Microsoft Teams Naming Conventions Policies in PowerSuite
Now that we’ve discussed Microsoft Teams policies best practices for team naming, let’s talk about PowerSuite’s naming convention policies. PowerSuite includes multiple types of naming conventions, offering more flexibility than out-of-the-box policies which may also require an additional license and admin permissions, depending on the Microsoft 365 SKU.
The first type of naming convention policy is available under “Teams Settings Policies.” This is a general team naming policy that is widely applicable for many different use cases. It can be used to designate organizational separation, geography, or departments. IT and InfoSec can also use this policy to require certain teams to be identified as confidential.
The next type of naming convention is centered around identifying teams with guests and can be found under “Guest Access Policies.” One unique feature is that this policy allows for adaptive scoping. Scope refers to the teams to which a policy applies. Adaptive scopes change based on features of the team. In the case of the guest naming convention, the policy can be applied to all teams with guests, even as the teams that contain guests change. Be on the lookout for more adaptive scope options, as this more dynamic option will see continued development.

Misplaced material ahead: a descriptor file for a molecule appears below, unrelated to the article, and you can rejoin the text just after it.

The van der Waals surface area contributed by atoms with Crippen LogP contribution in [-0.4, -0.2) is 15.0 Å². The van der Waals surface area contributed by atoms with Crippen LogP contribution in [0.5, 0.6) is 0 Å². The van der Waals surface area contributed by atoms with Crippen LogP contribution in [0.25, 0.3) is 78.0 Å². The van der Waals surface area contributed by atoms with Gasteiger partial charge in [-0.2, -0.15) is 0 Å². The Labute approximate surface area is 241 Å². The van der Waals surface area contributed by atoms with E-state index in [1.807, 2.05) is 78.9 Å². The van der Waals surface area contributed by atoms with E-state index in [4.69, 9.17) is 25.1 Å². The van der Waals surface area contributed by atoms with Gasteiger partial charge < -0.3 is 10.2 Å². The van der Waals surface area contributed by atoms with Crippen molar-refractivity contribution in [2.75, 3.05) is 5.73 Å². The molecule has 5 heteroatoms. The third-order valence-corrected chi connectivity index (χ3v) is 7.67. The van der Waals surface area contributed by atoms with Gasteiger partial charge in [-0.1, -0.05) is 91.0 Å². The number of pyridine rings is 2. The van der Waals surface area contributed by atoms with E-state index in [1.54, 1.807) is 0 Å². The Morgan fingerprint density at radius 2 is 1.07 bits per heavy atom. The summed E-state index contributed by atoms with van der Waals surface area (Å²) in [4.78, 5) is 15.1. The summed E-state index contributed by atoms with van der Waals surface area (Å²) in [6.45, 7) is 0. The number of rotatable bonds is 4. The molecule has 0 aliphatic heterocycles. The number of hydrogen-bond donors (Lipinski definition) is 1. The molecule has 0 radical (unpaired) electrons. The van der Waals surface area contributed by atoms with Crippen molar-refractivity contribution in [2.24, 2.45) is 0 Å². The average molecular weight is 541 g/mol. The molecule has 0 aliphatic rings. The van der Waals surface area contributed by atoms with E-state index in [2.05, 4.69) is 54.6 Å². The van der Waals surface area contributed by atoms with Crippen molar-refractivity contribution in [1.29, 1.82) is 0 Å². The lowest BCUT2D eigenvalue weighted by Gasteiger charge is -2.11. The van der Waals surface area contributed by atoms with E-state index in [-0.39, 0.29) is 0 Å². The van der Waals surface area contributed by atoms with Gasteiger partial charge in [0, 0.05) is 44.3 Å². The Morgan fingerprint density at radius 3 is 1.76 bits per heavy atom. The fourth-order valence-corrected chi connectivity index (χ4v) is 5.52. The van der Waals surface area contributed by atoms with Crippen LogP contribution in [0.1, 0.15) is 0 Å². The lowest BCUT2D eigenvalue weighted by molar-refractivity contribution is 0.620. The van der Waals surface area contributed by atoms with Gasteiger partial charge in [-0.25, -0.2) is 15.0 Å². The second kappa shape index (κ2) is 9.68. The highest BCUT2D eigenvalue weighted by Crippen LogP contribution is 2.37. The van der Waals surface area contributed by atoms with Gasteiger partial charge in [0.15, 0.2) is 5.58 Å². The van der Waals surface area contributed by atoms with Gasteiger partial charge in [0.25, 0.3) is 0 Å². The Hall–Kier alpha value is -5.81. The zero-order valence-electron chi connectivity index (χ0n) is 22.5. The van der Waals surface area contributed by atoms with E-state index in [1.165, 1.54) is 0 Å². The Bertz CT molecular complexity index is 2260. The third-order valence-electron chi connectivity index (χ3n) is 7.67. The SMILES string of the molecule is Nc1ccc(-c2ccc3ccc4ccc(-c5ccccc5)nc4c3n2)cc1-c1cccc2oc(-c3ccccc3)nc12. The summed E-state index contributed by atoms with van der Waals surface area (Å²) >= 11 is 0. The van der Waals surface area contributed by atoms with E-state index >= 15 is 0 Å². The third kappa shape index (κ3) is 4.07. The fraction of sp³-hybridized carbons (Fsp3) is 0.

Microsoft Teams Policies Best Practices with Custom Scopes
Here at Unify Square, we know how important it is to be able to define right-size policies. In order to give IT and InfoSec teams more flexibility, we’ve introduced the ability to define custom scopes. These scopes define which teams policies should apply to, and these groupings are useful for ensuring teams with the same characteristics have consistent policies.
These custom scopes work for all PowerSuite policies. Easily group policies that apply to the same set of teams, whether they’re part of a particular department or geography or whether they’re all simply assigned to one IT individual. While the process of defining scopes is manual today, this is another area where there will be future improvements to support more adaptive scopes.
Take Control of Collaboration Security and Governance
PowerSuite’s Policy Management solution set provides advanced governance capabilities for Microsoft Teams. Take control of collaboration security and governance, with end–user productivity. Our industry-leading software does it all, with insight-driven security analytics for issue discovery.
Not sure where to start? Our Collaboration Security and Governance RightTrackTM consulting engagement sets you up for success.
We hope that this installment of the Microsoft Teams Policies Best Practices series has helped you reevaluate Microsoft Teams policies best practices for your organization. Stay tuned for the next installment where we’ll drill into the details of lifecycle management policies!